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Debacle in Beijing

Debacle in Beijing

The story of a blind Chinese lawyer’s flight to the US Embassy in Beijing is likely to ignite accusations and recriminations until the US presidential election in November. But what few will acknowledge is a harsher truth: that for all our desire to effect change, outsiders have little leverage to shape China’s future. This isn’t to say that China is permanently stuck in an authoritarian quagmire and outsiders can only watch. On the contrary, people like Chen Guangcheng show how China is changing: from the grassroots up, by ordinary citizens willing to assert their rights and push change.

Chen lived in the countryside, never took a “capacity-building” seminar of the sort Western NGOs like to offer, and instead taught himself law. He used it most famously to challenge forced abortions and sterilizations, which although not as prevalent as before, are still part of the country’s draconian one-child policy. The fact that he was blind only added to his appeal among ordinary Chinese.

But like people on the cutting edge of social change anywhere, he suffered. He was jailed, released, and had been spending years under house arrest—a new way for authorities to control activists without going to the courts. Eventually, he got fed up and about two weeks ago made a desperate flight to Beijing. It’s understandable that he would want to flee. That he had no particular game plan also seems clear—he just wanted to get out. And when he arrived in Beijing last week, he definitely needed help. His foot was injured and he was separated from his wife and children, whom he had left behind in his native Shandong province.

His decision to go to the US Embassy was interesting and one hopes that in time we will learn more about his motives. Though their cases were radically different, perhaps it reflected something of the same reasoning that of the Chongqing police chief, Wang Lijun, who in February fled to the US Consulate in Chengdu when he felt he was in trouble—that if one has problems with the Chinese state, the United States can help.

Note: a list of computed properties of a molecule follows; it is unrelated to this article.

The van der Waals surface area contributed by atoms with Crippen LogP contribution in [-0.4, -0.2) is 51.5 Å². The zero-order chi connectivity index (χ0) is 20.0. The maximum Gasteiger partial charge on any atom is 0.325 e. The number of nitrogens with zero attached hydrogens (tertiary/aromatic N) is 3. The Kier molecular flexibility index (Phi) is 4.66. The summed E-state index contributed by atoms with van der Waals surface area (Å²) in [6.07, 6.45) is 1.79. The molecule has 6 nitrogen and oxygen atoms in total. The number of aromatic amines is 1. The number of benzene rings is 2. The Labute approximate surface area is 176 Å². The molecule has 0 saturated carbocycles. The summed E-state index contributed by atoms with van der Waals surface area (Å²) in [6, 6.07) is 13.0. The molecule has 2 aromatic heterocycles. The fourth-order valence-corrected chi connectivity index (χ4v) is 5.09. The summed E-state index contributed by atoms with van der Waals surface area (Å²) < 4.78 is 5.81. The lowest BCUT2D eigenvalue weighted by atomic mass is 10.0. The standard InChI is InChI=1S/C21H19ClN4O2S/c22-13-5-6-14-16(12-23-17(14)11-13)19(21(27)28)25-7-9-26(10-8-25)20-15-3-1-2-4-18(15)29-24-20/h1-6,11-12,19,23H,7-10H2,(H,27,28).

For Americans who fret about their country’s decline, that’s a comforting thought. But it also hugely overestimates US influence in China. It’s not that the United States and other countries can’t do anything. Outsiders can insist that until China meets its own laws on due process, torture, and extra-judicial detentions it won’t be a fully fledged partner of any Western democracy. But the idea that the United States can make a powerful country like China change its political and legal system simply by insisting on it—by “doing something”—is delusional.

This view is often found among Americans running for President. Democrats and Republicans alike have a habit of calling on Washington to demand progress on human rights in China. This started in 1989, in the wake of the Tiananmen massacre, when the United States put enormous pressure on Beijing to allow freedom of speech and other basic liberties. Usually, all it got was the release of a couple of dissidents. Today, with China many times stronger, the US has even less influence.

Still, US diplomats gamely took Chen in last week and began negotiating. But they had an incredibly weak hand. Chen had two losing propositions: stay in the embassy and hope that one day he could be allowed to leave for the airport and take a flight to the United States. This would have been the Fang Lizhi option, as Perry Link so well describes on this site. After Tiananmen, the famous physicist and his wife took refuge in the US embassy and spent a year there before being allowed out.